Another calf was born to ARGO Farms on September 15 via Sutil, who is celebrating her first time as a mother. Sutil happens to be the eldest of Gurangan, our veteran carabao. The calf born to Sutil was named Cholo. So Cholo is Gurangan’s grandcalf.
Gurangan has been in our farm for ages. She was there before I took over, and was among the few livestock we saved from the butcher’s block. Those disposed were useless as farm animals. One was a heifer who had grown too fat to reproduce, another was a bull whose legs were too short and could not mount properly, while the remaining two were carabaos who were stunted and inutile as far as hauling is concerned. Left standing at ARGO Farms were Gurangan, Sutil and Toro, the bull that an aunt owned. To fortify our rather lean working team, we purchased Pas-ing, and another bull.

Pas-ing in her comfort zone

We all thought Gurangan had gone into voluntary retirement. I had been told that a few years ago Gurangan had stopped in the middle of harvest season, dug her hooves in, and lay in the mud. No amount of coaxing and threatening would dissuade her from the mud bath. It was the same thing next day. And so Gurangan had reinvented herself from beast of burden, to carabao of leisure. We would have sold her right then, if not for the unfounded belief that bad luck befalls those who sell their veteran livestock. Lest we be plagued by dishonest coconut buyers, I conceded to myths and legends. Anyway, Gurangan was not completely useless. The other thing she is good at is reproducing. The old momma had also produced Glenda (whose first born we are all awaiting with bated breaths); Cara; and Swerte, the calf that Mulo (our coconut buyer) has the hots and already a price tag for.
We were caught in a bind this year when Pas-ing had gotten herself with calf. It meant she needed to stop working for a few months in order to recover from calf birth and nurse her young. Since we were only using Pas-ing and Toro as beasts of burden, we needed another carabao to fill Pas-ing’s gap. Enter Lucky, who is Pas-ing’s eldest and had been taking it easy since his training. But Toro and Lucky by themselves were not enough to haul in an expected 12-16 tons of coconuts (August-September is peak season for coconuts), despite the fact that we are underproducing by 6-8 tons.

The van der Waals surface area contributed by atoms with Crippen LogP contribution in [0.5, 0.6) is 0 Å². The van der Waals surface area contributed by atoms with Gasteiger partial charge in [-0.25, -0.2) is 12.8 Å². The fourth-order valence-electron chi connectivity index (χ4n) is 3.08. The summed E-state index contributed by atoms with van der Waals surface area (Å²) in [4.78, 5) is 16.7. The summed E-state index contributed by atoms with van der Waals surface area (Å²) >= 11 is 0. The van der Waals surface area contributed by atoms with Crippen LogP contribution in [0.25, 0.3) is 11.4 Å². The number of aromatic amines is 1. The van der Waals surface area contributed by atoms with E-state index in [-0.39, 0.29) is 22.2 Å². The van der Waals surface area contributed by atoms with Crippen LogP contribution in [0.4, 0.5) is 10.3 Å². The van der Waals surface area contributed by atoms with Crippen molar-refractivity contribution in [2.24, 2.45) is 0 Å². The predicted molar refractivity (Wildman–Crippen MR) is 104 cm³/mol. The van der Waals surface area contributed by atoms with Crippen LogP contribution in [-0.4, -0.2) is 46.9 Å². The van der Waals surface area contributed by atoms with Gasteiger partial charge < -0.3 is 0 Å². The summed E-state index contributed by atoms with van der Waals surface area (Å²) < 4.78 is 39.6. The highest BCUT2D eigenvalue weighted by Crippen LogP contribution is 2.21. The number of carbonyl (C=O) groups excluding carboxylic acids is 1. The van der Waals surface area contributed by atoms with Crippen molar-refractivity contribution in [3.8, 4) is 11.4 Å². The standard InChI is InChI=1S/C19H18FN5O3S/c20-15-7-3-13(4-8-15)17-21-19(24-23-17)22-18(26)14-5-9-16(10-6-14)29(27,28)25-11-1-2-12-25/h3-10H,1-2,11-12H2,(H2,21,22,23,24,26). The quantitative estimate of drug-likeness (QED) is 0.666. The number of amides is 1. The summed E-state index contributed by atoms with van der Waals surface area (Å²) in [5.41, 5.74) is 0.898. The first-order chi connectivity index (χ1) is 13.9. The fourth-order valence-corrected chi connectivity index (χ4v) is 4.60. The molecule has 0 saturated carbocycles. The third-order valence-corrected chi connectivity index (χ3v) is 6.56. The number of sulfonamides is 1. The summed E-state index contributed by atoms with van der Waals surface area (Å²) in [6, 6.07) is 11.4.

So Andy, one of our farm hands, tried Gurangan who had already given birth to Swerte and had been nursing him for a couple of months. And Gurangan delivered, thank God. Reintroducing him into labor would have to be slow, so he won’t get fed up. We only use him twice in the morning, and twice in the afternoon. Between the three of them, hauling has gotten more efficient.
Pas-ing has evolved into ARGO Farms’ version of old reliable. She has delivered three offspring so far, two of whom are male: Lucky and Servando; and Bea. Pas-ing is a gentle animal and remains good natured no matter the length and condition of the harvest. Carabaos easily tire in the heat since they have no sweat glands.

Toro's sexy back

In 2016 my aunt purchased a colt, Mike; and a filly we named Bettina. A year after, Cloppy was born to Bettina, and this year, Beloy. But Beloy was killed when he got entangled in his rope. Our farm hands are intimidated by the horses and approach them gingerly, which is why we have been unable to draft them into labor.

Maricel's Brahman bull

As a strategy to acquire cattle without purchasing breeders, ARGO Farms agreed to raise two heifer calves for the Recidoros, who had decided to concentrate on raising layers instead. The heifers have since produced Marleni, Ginny, and Bu, a bull calf. The arrangement makes Marleni and Ginny ours, while Bu goes to the Recidoros.
ARGO Farms has the same arrangement with Maricel, our kasambahay, whose Brahman bull, a heifer, and a calf were brought to the farm a couple of years ago. We’ve had no luck so far. Breeding is further complicated because the heifer is a silent heater. Fortunately, the bull has provided income for the farm by mounting heifers from nearby farms. Each successful mount (impregnating the heifer) nets us P500.
Since 2013 from a low of three the livestock at ARGO Farms has risen to 21. This would have been higher, but Beloy the foal died, and the death of Maricel’s calf was rather controversial - rabies. We had sold a bull (carabao) we had purchased in 2014 for near goring Peter. If Peter had been unsuccessful in avoiding the horn, it would have been Peter we’d be mourning last year. Counting the poor Beloy, 14 of these livestock were bred in-house. So 24? Not bad for a virgin livestock raiser. My grandfather would have been pleased.

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